Service after service, Mrs. Jones puts up the lyrics to the wrong songs on the PowerPoint screen, or worse, seems to inexplicably fall asleep (or something) in the middle of a song leaving the screen locked on the second part of the second verse, and the audience standing with shrugged shoulders and nothing to sing.
Does nobody care to give their best to God?
(Let me add, parenthetically, that errors do happen. I spent the better part of the week of November 28th beating myself up over missing a cue on an instrumental part in a Sunday worship service; and there are two errors in our music video which nobody else would notice, but they drive me nuts.)
There has to be allowance for the fact that people aren’t perfect, and the church has to be a place of grace, and God’s people agents of grace. However…
It’s time to consider the need for confrontation. So I have provided here, for your use, some phrases you can cut and paste and send off to Mr. X or Mrs. Y. in the hope of reclaiming the pursuit of excellence:
Dear __________, It has come to our attention that you can’t really sing. Your pitch is terrible, your song selection is most often totally inappropriate, but most important, the world has changed and the musical and lyrical expectations for church music have shifted somewhat as well. Thank you for your help in the past, but now we’re going to move on.
Dear __________, It’s true that gas was once 49 cents a gallon, there were only three television stations, and you actually shared your phone line with another family through a ‘party line’ system, but this is now and the junior highs are tired of these stories, and don’t quite get the point. We’ve hired a part-time youth worker who will be taking over the group next week.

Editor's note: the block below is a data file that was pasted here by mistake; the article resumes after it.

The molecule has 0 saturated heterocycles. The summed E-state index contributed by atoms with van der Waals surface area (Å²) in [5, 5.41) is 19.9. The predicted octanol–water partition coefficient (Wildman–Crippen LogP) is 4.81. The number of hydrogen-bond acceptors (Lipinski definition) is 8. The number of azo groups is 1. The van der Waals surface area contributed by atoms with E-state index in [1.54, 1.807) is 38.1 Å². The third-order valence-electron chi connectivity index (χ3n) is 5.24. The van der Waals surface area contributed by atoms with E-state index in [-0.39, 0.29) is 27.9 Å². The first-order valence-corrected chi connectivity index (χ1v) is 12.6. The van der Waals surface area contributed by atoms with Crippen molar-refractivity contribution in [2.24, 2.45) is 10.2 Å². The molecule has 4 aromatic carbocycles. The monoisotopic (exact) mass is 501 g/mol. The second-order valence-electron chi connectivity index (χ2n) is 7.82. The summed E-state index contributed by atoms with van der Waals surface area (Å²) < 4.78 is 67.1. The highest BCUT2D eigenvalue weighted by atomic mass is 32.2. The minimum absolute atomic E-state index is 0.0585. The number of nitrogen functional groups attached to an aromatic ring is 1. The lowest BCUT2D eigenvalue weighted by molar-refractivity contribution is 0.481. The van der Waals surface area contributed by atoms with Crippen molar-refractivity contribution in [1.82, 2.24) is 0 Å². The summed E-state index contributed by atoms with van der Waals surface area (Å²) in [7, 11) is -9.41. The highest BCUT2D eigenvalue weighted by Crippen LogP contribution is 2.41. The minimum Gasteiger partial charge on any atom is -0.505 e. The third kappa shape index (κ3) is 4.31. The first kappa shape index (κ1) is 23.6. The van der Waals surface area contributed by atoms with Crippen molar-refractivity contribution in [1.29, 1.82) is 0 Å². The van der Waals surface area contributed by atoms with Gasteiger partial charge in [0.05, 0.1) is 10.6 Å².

Dear __________, It’s not easy being the church sound engineer, especially when people keep craning their necks and looking back every time there’s a glitch, but in fact there’s been a lot of glitches and a lot of neck craning lately; the mics are never turned on in time, or it’s too loud, or you can only hear the alto and tenor parts when the trio sings, never the melody. We’re going to offer this job to someone else in next week’s bulletin.
Dear __________, For twenty years our children’s ministry has been defined by your presence in the Toddler room, but with the passing of time we think that what was once a labor of love has become a bit of a chore; especially given our recent insight that all the children in the room are totally frightened of you. So if you don’t mind, we’d like to pass the baton to a series of helpers and invite you to simply enjoy the service in the main auditorium next week.
Dear __________, There’s nothing worse than going to church and then leaving and in between nobody spoke to you; so we appreciate your years of frontline ministry as a door greeter. But as the first person people meet when they attend church for the first time, the job unfortunately carries with it a responsibility for setting the tone for the whole image of the church. We’d like to change that image up a bit in the weeks to come.
Okay, maybe these don’t sound very nice. Maybe they can be improved on. Maybe they can’t. Or maybe there isn’t a nice way to deal with musicians who can’t play, Sunday School workers who scare the kids, or kitchen help that can’t keep the banquet dinner rolls warm without burning them.
I just hated to see my son in the situation of being hurt, horrified, mortified, devastated and having his favorite food insulted. Hurting feelings is dumb, and as I’ve written here before, the things done in church kitchens matter more than anyone realizes.